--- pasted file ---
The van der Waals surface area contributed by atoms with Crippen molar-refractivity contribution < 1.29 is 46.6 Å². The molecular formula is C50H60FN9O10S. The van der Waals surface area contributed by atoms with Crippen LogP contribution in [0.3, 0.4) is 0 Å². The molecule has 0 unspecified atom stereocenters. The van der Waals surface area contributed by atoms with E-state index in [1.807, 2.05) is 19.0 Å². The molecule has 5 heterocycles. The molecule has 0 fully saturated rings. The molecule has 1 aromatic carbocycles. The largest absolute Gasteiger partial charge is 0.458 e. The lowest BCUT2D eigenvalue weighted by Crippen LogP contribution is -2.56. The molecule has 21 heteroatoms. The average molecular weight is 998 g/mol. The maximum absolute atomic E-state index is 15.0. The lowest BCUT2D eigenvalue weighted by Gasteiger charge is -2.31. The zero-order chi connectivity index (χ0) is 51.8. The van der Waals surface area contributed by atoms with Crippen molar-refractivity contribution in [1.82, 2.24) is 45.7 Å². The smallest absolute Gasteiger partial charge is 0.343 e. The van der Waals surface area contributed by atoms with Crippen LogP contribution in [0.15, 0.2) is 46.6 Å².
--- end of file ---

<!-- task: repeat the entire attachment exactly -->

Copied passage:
The van der Waals surface area contributed by atoms with Crippen molar-refractivity contribution < 1.29 is 46.6 Å². The molecular formula is C50H60FN9O10S. The van der Waals surface area contributed by atoms with Crippen LogP contribution in [0.3, 0.4) is 0 Å². The molecule has 0 unspecified atom stereocenters. The van der Waals surface area contributed by atoms with E-state index in [1.807, 2.05) is 19.0 Å². The molecule has 5 heterocycles. The molecule has 0 fully saturated rings. The molecule has 1 aromatic carbocycles. The largest absolute Gasteiger partial charge is 0.458 e. The lowest BCUT2D eigenvalue weighted by Crippen LogP contribution is -2.56. The molecule has 21 heteroatoms. The average molecular weight is 998 g/mol. The maximum absolute atomic E-state index is 15.0. The lowest BCUT2D eigenvalue weighted by Gasteiger charge is -2.31. The zero-order chi connectivity index (χ0) is 51.8. The van der Waals surface area contributed by atoms with Crippen molar-refractivity contribution in [1.82, 2.24) is 45.7 Å². The smallest absolute Gasteiger partial charge is 0.343 e. The van der Waals surface area contributed by atoms with Crippen LogP contribution in [0.15, 0.2) is 46.6 Å².